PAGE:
We want to join the many voices rightly celebrating one of the greatest moments in our history this past weekend. How hard it must have been to even imagine that journey 50 years ago that saw America reach out and touch something so distant, mysterious and powerful.
The iconic images of the moon landing that returned to us became instant symbols of our ability as a people and a culture to make real what we could only imagine.
Not even the confines of the planet itself were enough to contain American, and human, ingenuity and will.
We want to celebrate that today, but we have some pause.
We find ourselves asking if the America we live in today is capable of such wonder and awe.
We don't mean technologically. Every day seems to bring us some advancement that would have seemed impossible a decade ago. We are so washed in technology that we take its abilities for granted. We assume the impossible now.
No, what more worries us today are the political and cultural questions that reflecting on the moon landing draw up.
Are we a nation that can gather around a singular goal and make it ours? Are we a country that can be unironic and patriotic enough to take seriously President John F. Kennedy's call that we sacrifice our individual selves for the whole of the republic?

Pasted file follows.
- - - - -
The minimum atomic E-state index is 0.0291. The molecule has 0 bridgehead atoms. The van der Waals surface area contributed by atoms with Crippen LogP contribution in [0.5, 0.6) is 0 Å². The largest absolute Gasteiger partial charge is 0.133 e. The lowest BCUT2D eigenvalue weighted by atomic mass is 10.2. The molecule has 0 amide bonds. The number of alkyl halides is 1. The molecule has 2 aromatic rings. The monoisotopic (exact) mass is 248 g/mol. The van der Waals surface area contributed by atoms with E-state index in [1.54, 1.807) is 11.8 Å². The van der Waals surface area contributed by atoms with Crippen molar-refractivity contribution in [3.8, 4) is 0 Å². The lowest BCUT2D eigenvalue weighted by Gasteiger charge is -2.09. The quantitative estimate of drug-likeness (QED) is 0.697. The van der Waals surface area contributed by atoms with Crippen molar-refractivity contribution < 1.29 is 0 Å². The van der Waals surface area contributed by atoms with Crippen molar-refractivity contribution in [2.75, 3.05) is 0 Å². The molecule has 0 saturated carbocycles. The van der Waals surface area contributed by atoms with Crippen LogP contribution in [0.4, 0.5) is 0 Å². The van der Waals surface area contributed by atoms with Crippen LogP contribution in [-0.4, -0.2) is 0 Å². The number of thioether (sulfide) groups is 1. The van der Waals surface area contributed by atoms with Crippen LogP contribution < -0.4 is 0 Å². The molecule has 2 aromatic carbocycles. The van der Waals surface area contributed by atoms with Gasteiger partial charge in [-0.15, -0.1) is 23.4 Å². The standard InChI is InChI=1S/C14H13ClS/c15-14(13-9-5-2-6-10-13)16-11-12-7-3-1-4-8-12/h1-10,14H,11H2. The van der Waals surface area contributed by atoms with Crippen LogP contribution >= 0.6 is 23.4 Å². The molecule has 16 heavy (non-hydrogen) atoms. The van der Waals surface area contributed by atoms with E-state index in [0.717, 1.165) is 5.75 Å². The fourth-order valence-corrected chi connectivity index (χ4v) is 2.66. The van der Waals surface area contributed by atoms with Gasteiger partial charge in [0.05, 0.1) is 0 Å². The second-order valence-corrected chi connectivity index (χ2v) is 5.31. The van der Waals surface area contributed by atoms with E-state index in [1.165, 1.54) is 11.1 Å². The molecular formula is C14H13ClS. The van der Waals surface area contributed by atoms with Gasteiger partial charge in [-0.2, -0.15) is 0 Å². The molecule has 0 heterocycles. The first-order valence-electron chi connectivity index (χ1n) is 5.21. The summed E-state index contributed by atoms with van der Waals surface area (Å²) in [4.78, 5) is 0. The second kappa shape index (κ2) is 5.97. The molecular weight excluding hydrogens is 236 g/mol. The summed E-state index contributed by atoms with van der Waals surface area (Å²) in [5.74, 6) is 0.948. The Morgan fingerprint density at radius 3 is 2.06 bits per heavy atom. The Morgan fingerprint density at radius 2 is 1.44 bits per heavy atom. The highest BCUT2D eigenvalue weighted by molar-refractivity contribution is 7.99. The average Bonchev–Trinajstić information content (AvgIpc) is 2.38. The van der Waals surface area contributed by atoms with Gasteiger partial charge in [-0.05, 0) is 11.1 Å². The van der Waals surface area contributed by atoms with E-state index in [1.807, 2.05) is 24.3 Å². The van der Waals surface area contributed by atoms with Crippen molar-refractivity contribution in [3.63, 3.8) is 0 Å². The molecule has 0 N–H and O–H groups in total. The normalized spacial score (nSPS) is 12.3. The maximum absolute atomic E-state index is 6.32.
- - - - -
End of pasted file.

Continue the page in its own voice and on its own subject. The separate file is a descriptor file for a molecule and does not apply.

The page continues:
We aren't convinced the answer to those questions is yes.
This isn't to cast a halcyon glow on the past. Apart from the Civil War, it's hard to name another era so politically torn as the late 1960s. And the country was torn for good reason. We needed to expand civil rights, to make good on the promise of equality, and that pain was part of the price for that work. The nation was also embroiled in war, and armed conflict is something that always leads to intense public debate.
What might have been different, though, was the sense of what America, as an idea, represented.
Today, the most prominent voices on the left too often cast America more in the light of its sins than its promise and achievements, as a place of division where power and privilege are simply an accident of birth or the spoils of faction and tribe. And, from the loudest voices on the right, the nation seems ever more unwelcoming and isolationist and fearful, not as the leader of nations devoted to the expansion of human freedom and democracy.
We believe that America is much better than those negative voices would pretend – voices amplified ironically enough through technology.
We believe Americans want to see the nation the way we were able to see it when our flag was planted in the dust and rock of the moon.
This is a country capable of making human life better and that has made human life better through all of our achievements – scientific, political and social.
Let's consider that for a moment in wonder and awe. Then, let's go together to achieve the next great thing.
– Dallas Morning News